A photo taken by Fatima and her group as they tried to get into Kabul airport with crowds gathered around
The group had to sleep on the airport floor for several nights before catching their flight to Italy
Adhering to Covid-19 rules, the Afghan refugees arriving into Italy had to quarantine for 10 days before being released on proof of a negative test.
While she is sad to have left many of her loved ones behind, Fatima says she still has hopes and dreams and she wants to get her career back on track.
Her introduction to guiding, she explains, came as an eight-year-old when she was forced to work as a shepherd to help support her family. She found herding the livestock was something she enjoyed, a little like herding humans around cities and sites.
Reflecting on her winding career path, she says: ‘I was born in one of the most deprived and outlying areas of Afghanistan called Lal Sar Jan-gal, which is a district in the Ghor province.
‘Although it was a tough experience; I realised guiding sheep and cows to find their food and to help them enjoy life, gave me great pleasure.
‘It might sound strange but running on those high hills after animals was where I was first introduced to guiding and leading a group.’
After ‘much fighting’, Fatima managed to persuade her family to let her go to school. She is one of seven children and her sisters were married at age thirteen, but she refused to conform and went about pursuing education instead.
The first school she attended was a tough place to be as the building ‘had no walls and the scorching sun meant it was extremely hot inside and the seats felt like they were burning you’.
Despite these conditions, Fatima learned basic reading and writing alongside shepherding. After her family moved to Herat, Fatima couldn’t afford to go to school so she taught herself at home.
She also started learning English thanks to an organisation that offered free EFL classes for refugees in the area. After ‘three years of hard work and perseverance’ she was selected as a teaching assistant to help others, earning $50 per month.
It was Fatima’s first time out of Afghanistan but she said the kindness from the Italians helped to put her at ease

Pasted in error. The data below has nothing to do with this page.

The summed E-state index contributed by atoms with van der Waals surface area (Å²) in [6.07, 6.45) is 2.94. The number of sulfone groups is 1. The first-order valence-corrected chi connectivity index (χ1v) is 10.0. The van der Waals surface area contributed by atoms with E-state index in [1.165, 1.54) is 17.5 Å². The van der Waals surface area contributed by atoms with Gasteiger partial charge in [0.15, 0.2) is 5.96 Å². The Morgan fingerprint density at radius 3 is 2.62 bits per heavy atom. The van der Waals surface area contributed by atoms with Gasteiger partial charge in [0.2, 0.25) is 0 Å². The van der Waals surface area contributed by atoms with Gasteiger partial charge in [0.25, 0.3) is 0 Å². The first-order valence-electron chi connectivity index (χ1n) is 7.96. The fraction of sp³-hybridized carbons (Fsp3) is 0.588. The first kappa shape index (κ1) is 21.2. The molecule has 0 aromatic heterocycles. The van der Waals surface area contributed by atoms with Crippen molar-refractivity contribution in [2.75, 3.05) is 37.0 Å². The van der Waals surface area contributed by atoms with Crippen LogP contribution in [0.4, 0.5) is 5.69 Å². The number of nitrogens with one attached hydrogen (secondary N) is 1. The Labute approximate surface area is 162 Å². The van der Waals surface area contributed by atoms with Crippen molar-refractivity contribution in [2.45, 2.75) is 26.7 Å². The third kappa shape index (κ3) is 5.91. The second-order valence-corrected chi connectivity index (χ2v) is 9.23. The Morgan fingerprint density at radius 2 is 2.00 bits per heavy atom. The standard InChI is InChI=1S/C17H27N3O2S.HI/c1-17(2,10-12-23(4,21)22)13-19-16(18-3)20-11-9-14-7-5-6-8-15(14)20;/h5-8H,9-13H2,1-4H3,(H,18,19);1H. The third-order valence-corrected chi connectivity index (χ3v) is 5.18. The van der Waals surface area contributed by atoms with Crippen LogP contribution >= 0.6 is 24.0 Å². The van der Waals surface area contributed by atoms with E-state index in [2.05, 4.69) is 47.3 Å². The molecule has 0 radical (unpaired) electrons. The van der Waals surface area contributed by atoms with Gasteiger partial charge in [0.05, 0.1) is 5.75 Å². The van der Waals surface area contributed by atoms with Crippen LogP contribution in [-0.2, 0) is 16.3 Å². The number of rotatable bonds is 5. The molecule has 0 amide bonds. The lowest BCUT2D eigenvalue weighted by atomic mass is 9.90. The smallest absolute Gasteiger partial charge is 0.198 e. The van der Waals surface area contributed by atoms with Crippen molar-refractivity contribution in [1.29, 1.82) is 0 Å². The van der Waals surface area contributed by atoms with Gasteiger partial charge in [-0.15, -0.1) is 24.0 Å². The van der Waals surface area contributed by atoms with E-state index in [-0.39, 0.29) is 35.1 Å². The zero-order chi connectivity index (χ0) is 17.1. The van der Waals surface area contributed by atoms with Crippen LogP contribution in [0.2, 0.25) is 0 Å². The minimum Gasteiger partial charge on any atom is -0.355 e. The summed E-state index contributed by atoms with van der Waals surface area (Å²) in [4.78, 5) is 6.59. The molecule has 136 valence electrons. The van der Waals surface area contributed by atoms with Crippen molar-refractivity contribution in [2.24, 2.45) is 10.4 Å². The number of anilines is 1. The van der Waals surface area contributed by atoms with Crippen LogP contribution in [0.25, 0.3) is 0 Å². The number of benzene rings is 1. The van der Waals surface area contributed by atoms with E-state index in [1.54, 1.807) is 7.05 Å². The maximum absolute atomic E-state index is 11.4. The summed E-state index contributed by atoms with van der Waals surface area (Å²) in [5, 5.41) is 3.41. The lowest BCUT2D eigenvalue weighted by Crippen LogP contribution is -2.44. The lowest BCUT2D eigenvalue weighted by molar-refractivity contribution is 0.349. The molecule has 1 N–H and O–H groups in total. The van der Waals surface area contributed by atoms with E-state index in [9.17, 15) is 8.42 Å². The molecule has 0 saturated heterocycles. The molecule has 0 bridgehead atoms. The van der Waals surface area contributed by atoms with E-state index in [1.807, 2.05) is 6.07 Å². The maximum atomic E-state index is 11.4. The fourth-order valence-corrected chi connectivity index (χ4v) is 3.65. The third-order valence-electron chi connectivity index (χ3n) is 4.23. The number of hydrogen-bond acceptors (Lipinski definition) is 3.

Eventually, she was able to pass an entrance exam to attend Herat University to study journalism. While she was researching historical places around Afghanistan as part of her studies, she started recording her findings and launched a successful travel blog.
Her insightful posts were picked up by Untamed Borders, which runs trips to off-the-beaten-track destinations, and she started working with the company last year.
One of her favourite places to take visitors was the mountainous area of Bamyan – which she describes as ‘truly breathtaking’.
Looking ahead, Fatima does not see Afghanistan as somewhere she could ever return to while the Taliban are in power.
She muses: ‘Now I see Afghanistan as a prison to the women and they have lost all of the achievements they fought for.
‘Women are now like corpses and dead bodies there. All of the education places and hospitality businesses belong to men and all of the women, they are just housewives for their husbands and not allowed out without the permission of men.
‘They have to just sit at home and even how they dress is decided by the men.’
Now thousands of miles away from home, Fatima aims to learn Italian and teach the Afghan refugee children English.
She concludes: ‘I love tourism and now I hope to lead tours here, I will keep my hopes and dreams alive.
‘I will try my best to get a job here and empower myself. But my biggest message to the world is not to give up on Afghanistan, I want to show my country to the world.
‘Behind the bloodshed there is so much beauty there, with lots of historical places, delicious food and amazing nature. Let’s hope this doesn’t die.’
To help support Fatima and other Afghans in the tourism industry, please donate via fundly.com/support-afghan-guides-and-fixers